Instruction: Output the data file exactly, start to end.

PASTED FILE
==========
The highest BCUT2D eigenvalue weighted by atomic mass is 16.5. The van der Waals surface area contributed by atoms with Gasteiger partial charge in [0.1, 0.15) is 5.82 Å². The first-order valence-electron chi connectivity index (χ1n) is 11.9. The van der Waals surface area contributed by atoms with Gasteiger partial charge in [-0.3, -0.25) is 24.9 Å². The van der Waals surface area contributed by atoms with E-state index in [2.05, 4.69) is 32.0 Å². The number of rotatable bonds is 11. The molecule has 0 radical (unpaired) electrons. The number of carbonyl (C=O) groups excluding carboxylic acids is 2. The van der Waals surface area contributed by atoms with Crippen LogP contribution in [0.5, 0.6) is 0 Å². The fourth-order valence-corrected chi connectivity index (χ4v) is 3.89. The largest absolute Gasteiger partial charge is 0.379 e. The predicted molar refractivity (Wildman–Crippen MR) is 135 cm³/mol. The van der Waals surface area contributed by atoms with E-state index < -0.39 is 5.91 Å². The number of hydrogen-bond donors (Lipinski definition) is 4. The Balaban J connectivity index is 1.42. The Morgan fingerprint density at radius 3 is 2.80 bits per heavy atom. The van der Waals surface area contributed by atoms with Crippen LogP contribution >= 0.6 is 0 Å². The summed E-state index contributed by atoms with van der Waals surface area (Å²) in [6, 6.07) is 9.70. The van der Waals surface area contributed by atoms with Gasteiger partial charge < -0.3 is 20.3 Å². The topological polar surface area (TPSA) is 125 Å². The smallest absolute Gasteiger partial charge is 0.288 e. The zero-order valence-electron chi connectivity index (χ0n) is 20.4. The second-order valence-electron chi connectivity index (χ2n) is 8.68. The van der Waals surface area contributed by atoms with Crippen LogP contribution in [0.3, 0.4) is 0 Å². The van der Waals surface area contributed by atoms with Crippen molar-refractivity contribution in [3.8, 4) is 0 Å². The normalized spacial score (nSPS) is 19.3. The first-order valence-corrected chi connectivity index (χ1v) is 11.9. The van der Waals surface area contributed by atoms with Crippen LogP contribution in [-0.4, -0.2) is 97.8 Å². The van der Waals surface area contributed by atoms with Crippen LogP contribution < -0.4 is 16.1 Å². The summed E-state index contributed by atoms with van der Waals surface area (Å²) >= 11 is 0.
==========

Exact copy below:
The highest BCUT2D eigenvalue weighted by atomic mass is 16.5. The van der Waals surface area contributed by atoms with Gasteiger partial charge in [0.1, 0.15) is 5.82 Å². The first-order valence-electron chi connectivity index (χ1n) is 11.9. The van der Waals surface area contributed by atoms with Gasteiger partial charge in [-0.3, -0.25) is 24.9 Å². The van der Waals surface area contributed by atoms with E-state index in [2.05, 4.69) is 32.0 Å². The number of rotatable bonds is 11. The molecule has 0 radical (unpaired) electrons. The number of carbonyl (C=O) groups excluding carboxylic acids is 2. The van der Waals surface area contributed by atoms with Crippen LogP contribution in [0.5, 0.6) is 0 Å². The fourth-order valence-corrected chi connectivity index (χ4v) is 3.89. The largest absolute Gasteiger partial charge is 0.379 e. The predicted molar refractivity (Wildman–Crippen MR) is 135 cm³/mol. The van der Waals surface area contributed by atoms with E-state index < -0.39 is 5.91 Å². The number of hydrogen-bond donors (Lipinski definition) is 4. The Balaban J connectivity index is 1.42. The Morgan fingerprint density at radius 3 is 2.80 bits per heavy atom. The van der Waals surface area contributed by atoms with Crippen LogP contribution >= 0.6 is 0 Å². The summed E-state index contributed by atoms with van der Waals surface area (Å²) in [6, 6.07) is 9.70. The van der Waals surface area contributed by atoms with Gasteiger partial charge < -0.3 is 20.3 Å². The topological polar surface area (TPSA) is 125 Å². The smallest absolute Gasteiger partial charge is 0.288 e. The zero-order valence-electron chi connectivity index (χ0n) is 20.4. The second-order valence-electron chi connectivity index (χ2n) is 8.68. The van der Waals surface area contributed by atoms with Crippen LogP contribution in [0.3, 0.4) is 0 Å². The van der Waals surface area contributed by atoms with Crippen molar-refractivity contribution in [3.8, 4) is 0 Å². The normalized spacial score (nSPS) is 19.3. The first-order valence-corrected chi connectivity index (χ1v) is 11.9. The van der Waals surface area contributed by atoms with Crippen LogP contribution in [-0.4, -0.2) is 97.8 Å². The van der Waals surface area contributed by atoms with Crippen LogP contribution < -0.4 is 16.1 Å². The summed E-state index contributed by atoms with van der Waals surface area (Å²) >= 11 is 0.